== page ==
Locked out of the rental market as crisis accommodation fills up

Townsville is facing its worst housing crisis in more than 30 years, according to the city's social housing service providers.

Key points:

Homelessness advocates say Townsville is facing its worst housing crisis in 30 years

Young families are being turned away from crisis accommodation

A family with a six-year-old child having been living out of motel rooms for months

"It's the worst I've ever seen it" said Ruth Stainbrook, the manager of Family Emergency Accommodation Townsville (FEAT).

Ms Stainbrook said FEAT is being forced to turn away helpless families who do not have a home to live in.

"The reason we've got no vacancies in our homelessness housing is people aren't leaving our housing, where they would traditionally stay three, four or five months, get some money together, move into social housing or private rental. That's not happening anymore," she said.

A woman with blonde short hair at her desk working with a laptop
Ms Stainbrook says the region is experiencing its worst housing crisis in 30 years.(ABC North Queensland: Zilla Gordon)

Townsville is facing an epidemic of homeless families, according to Ms Stainbrook, who has worked with north Queensland's homeless for more than three decades.

"It's pretty heartbreaking to tell families that you're either going to be stuck in homeless accommodation for another year or so, or you're not even going to get the opportunity to get into homeless accommodation," she said."

In north Queensland, family homelessness is often hidden from view.

"You don't see children sleeping on the street with their families [but] it doesn't mean they're not homeless. They're people living in very unsafe situations, maybe with perpetrators of violence, [often in] overcrowded situations. Might be all one family living in one room," Ms Stainbrook said.

"That is not good for children."

Family motel-hopping as they search for a property

Penelope Ulisala has been looking for a Townsville rental property since May 2021.

For the last three months, she has been living in motels across the city with her husband and their six-year-old daughter.

A woman sits at a small round table in front of a brick motel room.
Penelope Ulisala has been living in motels across Townsville with her husband and daughter.(ABC News: Jade Toomey)

The disability support worker, who relocated from Mt Isa, said she has applied for at least 20 homes.

She doesn't know why she keeps getting rejected.

"The landlords say they decided to pick the other people, it's what they keep telling us," Ms Ulisala said.

"I thought it was only myself, but I talked to some other people who said they've been here (in the motel) longer than us," she said.

Bidding wars drive rental prices up

Bidding wars for rental properties are not uncommon in north Queensland these days, according to the Real Estate Institute of Queensland (REIQ).

"In Queensland, rental bidding is not permitted; we have legislation that prohibits that practice," said REIQ chief executive Antonia Mercorella.

"But because of the very competitive landscape we are seeing people offering more than the advertised rental price."

Townsville's vacancy rate dropped to 0.6 per cent in the latest September 2021 quarter, a rate Ms Mercorella described as "incredibly tight."

Anything below 2.5 per cent is classified as 'tight.'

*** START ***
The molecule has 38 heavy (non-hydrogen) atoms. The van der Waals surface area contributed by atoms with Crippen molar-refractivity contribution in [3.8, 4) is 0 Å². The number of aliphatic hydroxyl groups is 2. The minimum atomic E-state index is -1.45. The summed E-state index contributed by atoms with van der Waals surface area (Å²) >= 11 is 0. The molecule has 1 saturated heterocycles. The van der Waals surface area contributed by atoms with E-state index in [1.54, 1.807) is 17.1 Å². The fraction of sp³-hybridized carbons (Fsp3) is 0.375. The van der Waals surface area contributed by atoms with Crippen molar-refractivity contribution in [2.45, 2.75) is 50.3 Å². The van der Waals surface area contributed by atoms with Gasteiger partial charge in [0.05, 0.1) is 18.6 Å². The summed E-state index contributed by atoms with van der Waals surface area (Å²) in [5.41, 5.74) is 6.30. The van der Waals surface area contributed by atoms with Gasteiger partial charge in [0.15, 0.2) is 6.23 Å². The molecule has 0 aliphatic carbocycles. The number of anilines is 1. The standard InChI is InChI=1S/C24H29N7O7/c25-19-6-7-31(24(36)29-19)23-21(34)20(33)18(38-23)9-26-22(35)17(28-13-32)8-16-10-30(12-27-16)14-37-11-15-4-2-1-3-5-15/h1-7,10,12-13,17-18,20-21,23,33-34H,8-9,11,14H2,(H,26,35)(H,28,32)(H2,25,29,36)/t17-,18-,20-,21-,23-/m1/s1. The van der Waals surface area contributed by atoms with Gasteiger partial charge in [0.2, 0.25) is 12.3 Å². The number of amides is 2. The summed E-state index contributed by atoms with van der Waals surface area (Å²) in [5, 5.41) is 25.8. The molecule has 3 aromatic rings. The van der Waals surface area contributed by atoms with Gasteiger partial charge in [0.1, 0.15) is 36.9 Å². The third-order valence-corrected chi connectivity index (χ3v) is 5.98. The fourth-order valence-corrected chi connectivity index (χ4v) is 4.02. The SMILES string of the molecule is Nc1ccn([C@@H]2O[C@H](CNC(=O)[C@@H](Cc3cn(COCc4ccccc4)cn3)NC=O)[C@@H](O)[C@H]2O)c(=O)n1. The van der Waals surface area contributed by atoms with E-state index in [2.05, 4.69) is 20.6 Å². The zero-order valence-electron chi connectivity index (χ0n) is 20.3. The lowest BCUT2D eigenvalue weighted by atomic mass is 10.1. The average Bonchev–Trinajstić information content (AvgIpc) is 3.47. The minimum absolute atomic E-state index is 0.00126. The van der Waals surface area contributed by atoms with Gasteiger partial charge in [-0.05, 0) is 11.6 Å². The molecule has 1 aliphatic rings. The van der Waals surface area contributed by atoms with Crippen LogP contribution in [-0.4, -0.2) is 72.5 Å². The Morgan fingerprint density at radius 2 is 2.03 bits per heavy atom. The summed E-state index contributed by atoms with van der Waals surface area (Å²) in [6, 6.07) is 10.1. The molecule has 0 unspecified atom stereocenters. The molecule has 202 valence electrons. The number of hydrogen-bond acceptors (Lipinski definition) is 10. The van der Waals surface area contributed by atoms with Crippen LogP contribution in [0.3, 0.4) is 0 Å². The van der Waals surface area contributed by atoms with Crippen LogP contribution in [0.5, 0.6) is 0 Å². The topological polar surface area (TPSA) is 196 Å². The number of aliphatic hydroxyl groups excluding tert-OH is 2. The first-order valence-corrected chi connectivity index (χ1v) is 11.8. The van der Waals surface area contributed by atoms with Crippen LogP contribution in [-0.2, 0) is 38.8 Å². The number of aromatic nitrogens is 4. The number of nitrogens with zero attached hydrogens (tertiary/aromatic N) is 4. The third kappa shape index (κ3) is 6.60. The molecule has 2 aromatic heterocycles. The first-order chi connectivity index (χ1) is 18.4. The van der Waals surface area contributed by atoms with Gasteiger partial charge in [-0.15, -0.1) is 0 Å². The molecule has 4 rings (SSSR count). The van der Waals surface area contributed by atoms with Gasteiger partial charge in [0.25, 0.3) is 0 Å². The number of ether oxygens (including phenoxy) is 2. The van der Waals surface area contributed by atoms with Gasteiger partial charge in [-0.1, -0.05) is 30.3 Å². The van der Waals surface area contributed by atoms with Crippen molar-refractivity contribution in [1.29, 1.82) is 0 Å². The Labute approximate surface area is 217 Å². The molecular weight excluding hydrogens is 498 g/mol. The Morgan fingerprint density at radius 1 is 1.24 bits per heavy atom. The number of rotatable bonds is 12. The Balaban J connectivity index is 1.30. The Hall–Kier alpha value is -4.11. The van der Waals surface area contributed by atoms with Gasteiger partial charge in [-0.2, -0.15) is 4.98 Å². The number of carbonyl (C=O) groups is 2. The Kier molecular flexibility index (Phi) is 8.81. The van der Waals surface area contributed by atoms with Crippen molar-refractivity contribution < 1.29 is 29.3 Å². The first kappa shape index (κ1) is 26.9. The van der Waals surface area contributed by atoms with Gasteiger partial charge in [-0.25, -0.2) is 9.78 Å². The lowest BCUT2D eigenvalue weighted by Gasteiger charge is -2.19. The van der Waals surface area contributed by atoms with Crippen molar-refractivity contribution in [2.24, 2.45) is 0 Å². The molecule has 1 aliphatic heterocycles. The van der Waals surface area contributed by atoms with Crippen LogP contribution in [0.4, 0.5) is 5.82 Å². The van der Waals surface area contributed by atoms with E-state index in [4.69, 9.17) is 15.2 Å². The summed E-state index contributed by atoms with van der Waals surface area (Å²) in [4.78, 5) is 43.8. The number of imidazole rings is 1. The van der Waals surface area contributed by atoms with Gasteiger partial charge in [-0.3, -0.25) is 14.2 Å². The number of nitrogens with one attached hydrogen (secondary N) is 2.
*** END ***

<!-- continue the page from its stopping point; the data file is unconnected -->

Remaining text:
REIQ CEO Antonia Mercorella looks at papers.
Antonia Mercorella says the rental property market is "very tight".(ABC News: Tim Swanston)

The COVID pandemic is driving an influx of "COVID refugees", many of whom have moved to regional areas to escape lockdowns in other states and capital cities.

"We've also seen half a million ex-pats come back to Australia, and that would have resulted in increased demand for rental properties and in some instances those ex-pats would be property owners who have taken their properties back," said Ms Mercorella.

It is a phenomenon that is being experienced right across most of regional Queensland. The area recorded a vacancy rate below 1 per cent in the September 2021 quarter.

Sixteen years on Queensland's social housing register

There is also a stubborn backlog for those waiting for social housing.

More than 2,000 households were added to Queensland's social housing register last financial year, with a total of 2,435 applicants waiting in the Townsville region.

More than three-quarters are listed as having a 'very high' need for social housing.

One applicant has spent 16 years on the register after initially applying in July 2005. The register shows they have a child and a disability.

More than 30 others have been waiting for more than 100 months — more than eight years.

A spokesperson from the Department of Communities, Housing and Digital economy said that “many of those who have registered have been assisted to respond to their needs.

Through a planned investment of $67.7 million over four years will commence 229 new social homes in north Queensland.”

A block of modern units
Experts are pointing to the worst accommodation crisis in three decades.(ABC North Queensland: Zilla Gordon)

Labor member for Townsville Scott Stewart said this was "in addition to the 140 new social homes in the Townsville Region that are already commenced.”

Mr Stewart said the Queensland government has dedicated $2.9 billion to a homelessness and housing action plan.

"We know there are some issues in the housing market particularly when it comes to supply of materials," he said.

"There's been a lot of people moving north particularly from southern states. There's a large demand for social housing, and we're responding."

Posted 4 Nov 20214 Nov 2021Thu 4 Nov 2021 at 12:23am, updated 4 Nov 20214 Nov 2021Thu 4 Nov 2021 at 12:35amShareCopy linkFacebookTwitterArticle share optionsShare this onFacebookTwitterLinkedInSend this byEmailMessengerCopy linkWhatsApp


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